Figure 3: The difference did not reach statistical significance, but if we take for granted that greater reductions in adopcyte sizes are associated with healthier metabolic profiles, you would be better advised to take your casein protein equally spaced across (15% reduction in adipocyte size vs. 7%, only, for pulsed casein intake) the day... for whey, aka "milk soluble protein", on the other hand it does not seem to matter (data calculated base on Adechian. 2012)
Now, even if we assume that this made a difference and a greater reduction in adipocyte size was a significant advantage, which it probably is from a health perspective, as Skurk et al. state that there is
"[...] a differential expression of pro- and antiinflammatory factors with increasing adipocyte size resulting in a shift toward dominance of proinflammatory adipokines largely as a result of a dysregulation of hypertrophic, very large cells." (Skurk. 2006)
and a recently conducted human trial, by Rizkalla et al. the main message this study should be sending out is not that it does not make a difference whether you use casein or milk protein as your main protein source on a diet, but that a high protein diet with a mediocre caloric reduction of ~20-25% and supplemented with high quality dairy protein (whey or casein) works: After all, more than -1kg of weight loss per week, 68% of the weight loss from fat in the absence of exercise is more than your average celebrity XYZ diet will do for you ;-)
Whey or casein? It's high cysteine content that can help to replenish your glutathione (=the master antioxidant) pools would be another factor that speaks in favor of whey. Whether normal-weight individuals on an already optimized dietary regimen would benefit to the same extend as the obese young men in the 6-week whey supplementation trial, Vatani et al. describe in the August issue of Appetite, is however questionable. After all, the increases in HDL the total antioxidant capacity and glutathione is as questionable as any possible negative influence of the starchy placebo the researchers used in that study (some of you may have seen the link on the SuppVersity Facebook Wall, already).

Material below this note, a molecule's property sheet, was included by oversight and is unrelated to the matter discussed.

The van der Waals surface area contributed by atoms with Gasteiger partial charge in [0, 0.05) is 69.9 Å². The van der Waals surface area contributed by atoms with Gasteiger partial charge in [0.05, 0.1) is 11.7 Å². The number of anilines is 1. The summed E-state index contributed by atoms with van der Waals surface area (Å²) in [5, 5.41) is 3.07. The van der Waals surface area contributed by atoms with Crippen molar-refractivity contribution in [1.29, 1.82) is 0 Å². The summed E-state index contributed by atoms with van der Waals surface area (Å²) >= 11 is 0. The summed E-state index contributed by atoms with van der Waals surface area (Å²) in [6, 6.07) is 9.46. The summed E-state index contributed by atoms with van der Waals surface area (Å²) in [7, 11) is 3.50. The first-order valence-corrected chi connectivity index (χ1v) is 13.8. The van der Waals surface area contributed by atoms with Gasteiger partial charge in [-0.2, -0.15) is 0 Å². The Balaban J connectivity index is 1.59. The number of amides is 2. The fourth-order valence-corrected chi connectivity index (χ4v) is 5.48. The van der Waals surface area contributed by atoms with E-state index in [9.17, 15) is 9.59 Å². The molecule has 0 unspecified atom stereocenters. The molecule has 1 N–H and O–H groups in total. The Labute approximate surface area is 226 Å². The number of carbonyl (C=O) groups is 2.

Figure 4: Fat loss and lean mass gains in formerly overweight police officers after 12 weeks of training and dieting with or without casein / whey hydrosolate (Demling. 2000)
Moreover, one of the few long-term (=non acute protein synthesis) studies investigating the differential effects of concomitant whey vs. casein hydrosolate protein supple-mentation, found statistically sign. higher body fat reductions and lean mass gains in those 33-34 year-old police officers who supplemented their 12-week diet + strength training regimen with 2x37g of casein hydrosolate (8h apart; for the exact data see figure 4; Demling. 2000). Note: since both the whey (Pro-Score Champion Nutrition) and the casein protein (MET-Rx USA) in this study were hydrosolates the differences in lean mass gains and fat loss are depend primarily on the amino acid composition of the proteins, and not, as it would be with micelle casein vs. whey, the absorption kinetics!
Bottom Line: Against that background the study at hand supports previous findings of the importance of a threshold intake of protein. Interestingly, it did not confirm the notion that this threshold intake should be spread equally across the day, which is something most commenters (me included) read into the seminal paper by Loenneke et al., which found a statistically significant negative correlation not between total protein intake, but between the number of meals with 10g or more essential amino acids in them and abdominal obesity (Loenneke. 2012). So, does timing matter, or does it not? 
  1. It does matter, when you work out, there is ample evidence to support that the ingestion of protein in the vicinity of the workout cannot just amplify the protein synthetic response but will also results in an increase in real world muscle gains.